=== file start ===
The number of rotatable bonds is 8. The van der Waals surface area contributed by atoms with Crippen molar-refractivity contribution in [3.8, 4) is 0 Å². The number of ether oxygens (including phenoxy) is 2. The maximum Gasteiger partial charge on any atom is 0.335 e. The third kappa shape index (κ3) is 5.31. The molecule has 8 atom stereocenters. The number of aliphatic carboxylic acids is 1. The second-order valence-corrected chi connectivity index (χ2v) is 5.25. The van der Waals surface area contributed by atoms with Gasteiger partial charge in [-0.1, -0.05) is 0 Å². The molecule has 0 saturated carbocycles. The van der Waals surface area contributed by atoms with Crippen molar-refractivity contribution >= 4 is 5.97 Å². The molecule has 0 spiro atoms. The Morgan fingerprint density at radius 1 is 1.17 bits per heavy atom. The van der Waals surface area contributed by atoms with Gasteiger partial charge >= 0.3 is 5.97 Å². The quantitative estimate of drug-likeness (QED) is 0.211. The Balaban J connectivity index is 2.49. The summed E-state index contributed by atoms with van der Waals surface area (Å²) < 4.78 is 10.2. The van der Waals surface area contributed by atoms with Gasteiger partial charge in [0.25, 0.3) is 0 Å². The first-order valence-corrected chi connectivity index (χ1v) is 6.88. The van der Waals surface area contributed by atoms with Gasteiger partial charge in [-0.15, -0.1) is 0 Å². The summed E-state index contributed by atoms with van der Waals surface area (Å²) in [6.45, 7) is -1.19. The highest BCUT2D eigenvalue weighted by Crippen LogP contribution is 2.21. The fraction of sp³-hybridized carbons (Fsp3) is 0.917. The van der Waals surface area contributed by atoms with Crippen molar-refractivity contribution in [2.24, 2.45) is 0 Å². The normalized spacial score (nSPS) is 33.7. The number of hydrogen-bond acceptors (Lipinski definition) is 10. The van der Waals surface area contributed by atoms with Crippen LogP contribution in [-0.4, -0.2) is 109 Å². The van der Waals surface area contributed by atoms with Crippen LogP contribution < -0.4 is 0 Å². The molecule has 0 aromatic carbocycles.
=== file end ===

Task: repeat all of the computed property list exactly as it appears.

The number of rotatable bonds is 8. The van der Waals surface area contributed by atoms with Crippen molar-refractivity contribution in [3.8, 4) is 0 Å². The number of ether oxygens (including phenoxy) is 2. The maximum Gasteiger partial charge on any atom is 0.335 e. The third kappa shape index (κ3) is 5.31. The molecule has 8 atom stereocenters. The number of aliphatic carboxylic acids is 1. The second-order valence-corrected chi connectivity index (χ2v) is 5.25. The van der Waals surface area contributed by atoms with Gasteiger partial charge in [-0.1, -0.05) is 0 Å². The molecule has 0 saturated carbocycles. The van der Waals surface area contributed by atoms with Crippen molar-refractivity contribution >= 4 is 5.97 Å². The molecule has 0 spiro atoms. The Morgan fingerprint density at radius 1 is 1.17 bits per heavy atom. The van der Waals surface area contributed by atoms with Gasteiger partial charge >= 0.3 is 5.97 Å². The quantitative estimate of drug-likeness (QED) is 0.211. The Balaban J connectivity index is 2.49. The summed E-state index contributed by atoms with van der Waals surface area (Å²) < 4.78 is 10.2. The van der Waals surface area contributed by atoms with Gasteiger partial charge in [0.25, 0.3) is 0 Å². The first-order valence-corrected chi connectivity index (χ1v) is 6.88. The van der Waals surface area contributed by atoms with Gasteiger partial charge in [-0.15, -0.1) is 0 Å². The summed E-state index contributed by atoms with van der Waals surface area (Å²) in [6.45, 7) is -1.19. The highest BCUT2D eigenvalue weighted by Crippen LogP contribution is 2.21. The fraction of sp³-hybridized carbons (Fsp3) is 0.917. The van der Waals surface area contributed by atoms with Crippen molar-refractivity contribution in [2.24, 2.45) is 0 Å². The normalized spacial score (nSPS) is 33.7. The number of hydrogen-bond acceptors (Lipinski definition) is 10. The van der Waals surface area contributed by atoms with Crippen LogP contribution in [-0.4, -0.2) is 109 Å². The van der Waals surface area contributed by atoms with Crippen LogP contribution < -0.4 is 0 Å². The molecule has 0 aromatic carbocycles.